The Court of Appeals made short work of the Murrells’ latest lament. First, it concluded that the easement let the RHCA cut down trees for any reason it liked. As for the “equitable estoppel” argument, the judges held that “[t]he Murrells fail to cite pertinent authority that RHCA should be estopped from removing a tree on its easement because of the Murrells’ addition plans.” The decision was not elegant, but then, the Court pretty clearly thought the argument was so foolish as to not deserve much analysis.

Much of the remainder of the decision is dedicated to the Murrells’ complaints about how much they were forced to pay for the RHCA’s and Fullers’ attorneys. The lengthy recitation is mind numbing (unless you happen to be a lawyer, in which case $250.00 an hour for a second-year associate who carries your briefcase is a “feel good” story). The Murrells ended up winning $30,000 from RHCA and nothing from the Fullers. It cost them $500,000 in legal fees for themselves and another $492,000 in the defendants’ legal fees, all to fight for their recently departed Aleppo pine tree.

pyrric140710“Another such victory and I am undone!” King Pyrrhus is reputed to have said. So could the Merrills. At the same time, most of us find it difficult to imagine being able to drop $1.6 million on a legal battle over some trimmed trees.

Oh, to live in Rancho Palos Verde Estates. Or at least to be able to afford to do so …

Murrell v. Rolling Hills Community Association, Case No. B202019, 2011 Cal. App. Unpub. LEXIS 772 (Ct.App. Cal., Jan. 31, 2011). A contentious and costly feud over trees and a neighbor’s view has spawned multiple legal actions, cross-actions, five appeals and two cross-appeals. To obtain an unobstructed ocean view, the Fullers wanted certain trees on “the Murrell property” trimmed or removed. The Murrells, who sought to preserve privacy, resisted. So began a decade-plus dispute.

After many attempts to mediate, the case went to trial in 2007. The Fullers obtained judgment in full against the Murrells in the amount of $10,000, and the Murrells obtained judgment in the amount of $30,000 against RHCA on RHCA’s breach of its covenants, conditions and restrictions (CC&Rs) and breach of fiduciary duty.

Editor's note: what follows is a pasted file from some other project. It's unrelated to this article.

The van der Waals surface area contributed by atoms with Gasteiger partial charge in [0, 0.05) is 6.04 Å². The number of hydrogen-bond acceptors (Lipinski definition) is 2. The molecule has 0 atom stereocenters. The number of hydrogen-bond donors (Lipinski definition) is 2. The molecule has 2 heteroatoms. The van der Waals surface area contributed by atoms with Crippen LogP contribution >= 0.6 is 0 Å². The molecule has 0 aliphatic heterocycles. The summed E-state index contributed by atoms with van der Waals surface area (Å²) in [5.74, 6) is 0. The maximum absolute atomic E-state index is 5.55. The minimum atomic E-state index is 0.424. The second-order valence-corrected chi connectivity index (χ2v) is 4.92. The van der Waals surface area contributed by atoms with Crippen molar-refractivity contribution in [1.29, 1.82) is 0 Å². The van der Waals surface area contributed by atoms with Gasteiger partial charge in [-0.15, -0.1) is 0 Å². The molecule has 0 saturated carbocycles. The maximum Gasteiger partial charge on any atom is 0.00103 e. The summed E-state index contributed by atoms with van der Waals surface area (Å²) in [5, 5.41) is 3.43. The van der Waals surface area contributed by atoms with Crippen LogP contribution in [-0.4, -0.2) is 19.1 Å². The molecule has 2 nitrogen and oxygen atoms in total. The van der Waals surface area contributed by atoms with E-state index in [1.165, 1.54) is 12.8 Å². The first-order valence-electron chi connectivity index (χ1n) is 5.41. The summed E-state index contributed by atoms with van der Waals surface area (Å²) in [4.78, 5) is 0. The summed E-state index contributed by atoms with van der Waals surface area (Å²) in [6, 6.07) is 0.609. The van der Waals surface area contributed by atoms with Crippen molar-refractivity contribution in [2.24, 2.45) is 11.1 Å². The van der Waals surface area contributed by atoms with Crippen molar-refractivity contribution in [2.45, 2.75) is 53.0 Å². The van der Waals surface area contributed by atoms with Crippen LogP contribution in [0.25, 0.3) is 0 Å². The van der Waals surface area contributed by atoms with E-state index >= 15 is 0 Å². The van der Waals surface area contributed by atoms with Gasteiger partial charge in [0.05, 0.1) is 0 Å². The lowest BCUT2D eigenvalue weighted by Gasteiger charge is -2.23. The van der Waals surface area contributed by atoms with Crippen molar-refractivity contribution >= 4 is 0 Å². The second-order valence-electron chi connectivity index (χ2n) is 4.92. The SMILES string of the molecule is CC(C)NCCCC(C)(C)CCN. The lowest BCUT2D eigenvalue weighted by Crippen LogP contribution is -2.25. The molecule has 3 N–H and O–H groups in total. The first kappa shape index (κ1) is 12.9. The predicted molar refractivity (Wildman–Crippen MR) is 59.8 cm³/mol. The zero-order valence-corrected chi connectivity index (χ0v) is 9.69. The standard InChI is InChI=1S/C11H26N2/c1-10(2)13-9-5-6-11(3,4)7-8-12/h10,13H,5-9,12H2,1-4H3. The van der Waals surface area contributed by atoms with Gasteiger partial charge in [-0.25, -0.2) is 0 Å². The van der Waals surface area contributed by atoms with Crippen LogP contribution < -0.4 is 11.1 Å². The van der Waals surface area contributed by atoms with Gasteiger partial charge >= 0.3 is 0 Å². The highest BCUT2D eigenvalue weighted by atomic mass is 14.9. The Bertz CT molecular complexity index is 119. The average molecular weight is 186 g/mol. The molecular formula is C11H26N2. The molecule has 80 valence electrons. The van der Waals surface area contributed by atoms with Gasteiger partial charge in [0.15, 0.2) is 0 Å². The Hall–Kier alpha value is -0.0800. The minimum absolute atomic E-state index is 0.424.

The Murrells incurred $892,000 in attorney fees. They were awarded $400,000 as attorney fees against RHCA but were ordered to pay $159,000 as attorney fees to RHCA on a separate claim and $334,000 as attorney fees to the Fullers.

The Murrells claimed the CC&Rs did not authorize RHCA to “trim, top and/or remove trees and foliage on the Murrell property” for the purpose of providing the Fullers with an ocean view. The Fullers sued in turn for injunctive and declaratory relief that they had the right to have the trees cut or trimmed. The Murrells also sued RHCA for breach of the CC&Rs, breach of fiduciary duty, trespass, and conversion, alleging that by going onto the Murrell property and removing a pine tree in order to benefit the Fullers’ view at the expense of the Murrells’ privacy, RHCA acted contrary to the CC&Rs and its fiduciary duty to act in good faith and fair dealing.

In so doing, the Murrells claimed RHCA violated the CC&Rs because they did not empower RHCA “to remove trees in the easement on the Murrell property for any reason unrelated to the express and implied purposes of the easement, which are the creation of and maintenance of roads, bridle trails, utilities, parkways, park areas, above ground poles, wires and conduits as well as sewers, drains, pipes and below ground conduits.” denied the complaint’s material allegations and pleaded 17 affirmative defenses.

The trial court granted summary judgment to the RHCA. The Murrells contended summary judgment was improper on the grounds that neither RHCA nor the trial court addressed their equitable estoppel claim. The Murrells argued the CC&Rs cannot be interpreted to authorize RHCA to remove the pine tree, which was on RHCA’s easement, for the purpose of enhancing the Fullers’ view. They further argued that even if such authority existed, questions of fact existed regarding whether RHCA complied with its fiduciary duty to the Murrells in light of expert evidence that removal of the pine tree was unnecessary to improve the Fullers’ view.

Stormy Daniels probably wasn’t smiling when she was told to pay the President’s legal fees – reportedly $840 an hour for one attorney – and it’s a cinch the Murrells weren’t grinning at what they owed for the Association’s lawyer’s bill, either.

The Murrells argued RHCA was estopped from asserting any right to remove the pine tree for the reason RHCA and the Fullers did not complain to the Murrells about their plans to construct an addition to their residence involving floor to ceiling windows, and in reliance on this “silence, ” the Murrells constructed this addition with the expectation that their “foliage and mature trees[, including the pine tree ]” would preserve their privacy.” The Court held that the Murrells failed to cite pertinent authority that RHCA should be estopped from removing a tree on its easement because of their addition plans. The estoppel argument failed.

The Murrells also contended RHCA was not authorized to remove the tree to enhance the Fullers’ view, which was not a reason recognized as an easement use under section 2(b) of article V under the CC&Rs. The Court held that the “fallacy of their position lies in their misinterpretation of the pertinent provisions of the CC&R’s. When viewed in context, these provisions reveal RHCA has the right to remove trees located in its easement, without regard to purpose.”